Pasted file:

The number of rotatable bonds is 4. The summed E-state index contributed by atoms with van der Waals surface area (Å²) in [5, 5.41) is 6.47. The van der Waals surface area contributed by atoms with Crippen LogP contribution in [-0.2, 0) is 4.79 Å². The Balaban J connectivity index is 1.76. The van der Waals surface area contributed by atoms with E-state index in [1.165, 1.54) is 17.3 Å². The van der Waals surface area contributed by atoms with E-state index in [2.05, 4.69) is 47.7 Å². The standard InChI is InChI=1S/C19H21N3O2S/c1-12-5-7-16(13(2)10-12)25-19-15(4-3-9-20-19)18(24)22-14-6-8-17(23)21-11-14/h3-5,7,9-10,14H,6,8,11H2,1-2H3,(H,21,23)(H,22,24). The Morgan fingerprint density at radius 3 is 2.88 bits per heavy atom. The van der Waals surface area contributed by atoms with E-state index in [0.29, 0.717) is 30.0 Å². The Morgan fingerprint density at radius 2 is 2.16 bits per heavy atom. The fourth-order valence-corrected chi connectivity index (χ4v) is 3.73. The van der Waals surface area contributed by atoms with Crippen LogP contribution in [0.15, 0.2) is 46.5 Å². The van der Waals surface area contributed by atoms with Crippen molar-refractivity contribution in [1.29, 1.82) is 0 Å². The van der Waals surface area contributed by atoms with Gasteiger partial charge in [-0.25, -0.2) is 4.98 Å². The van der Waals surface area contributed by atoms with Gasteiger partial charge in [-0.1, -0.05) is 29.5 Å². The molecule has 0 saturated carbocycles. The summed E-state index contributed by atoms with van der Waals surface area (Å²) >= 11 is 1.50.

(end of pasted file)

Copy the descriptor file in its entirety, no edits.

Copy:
The number of rotatable bonds is 4. The summed E-state index contributed by atoms with van der Waals surface area (Å²) in [5, 5.41) is 6.47. The van der Waals surface area contributed by atoms with Crippen LogP contribution in [-0.2, 0) is 4.79 Å². The Balaban J connectivity index is 1.76. The van der Waals surface area contributed by atoms with E-state index in [1.165, 1.54) is 17.3 Å². The van der Waals surface area contributed by atoms with E-state index in [2.05, 4.69) is 47.7 Å². The standard InChI is InChI=1S/C19H21N3O2S/c1-12-5-7-16(13(2)10-12)25-19-15(4-3-9-20-19)18(24)22-14-6-8-17(23)21-11-14/h3-5,7,9-10,14H,6,8,11H2,1-2H3,(H,21,23)(H,22,24). The Morgan fingerprint density at radius 3 is 2.88 bits per heavy atom. The van der Waals surface area contributed by atoms with E-state index in [0.29, 0.717) is 30.0 Å². The Morgan fingerprint density at radius 2 is 2.16 bits per heavy atom. The fourth-order valence-corrected chi connectivity index (χ4v) is 3.73. The van der Waals surface area contributed by atoms with Crippen LogP contribution in [0.15, 0.2) is 46.5 Å². The van der Waals surface area contributed by atoms with Crippen molar-refractivity contribution in [1.29, 1.82) is 0 Å². The van der Waals surface area contributed by atoms with Gasteiger partial charge in [-0.25, -0.2) is 4.98 Å². The van der Waals surface area contributed by atoms with Gasteiger partial charge in [-0.1, -0.05) is 29.5 Å². The molecule has 0 saturated carbocycles. The summed E-state index contributed by atoms with van der Waals surface area (Å²) >= 11 is 1.50.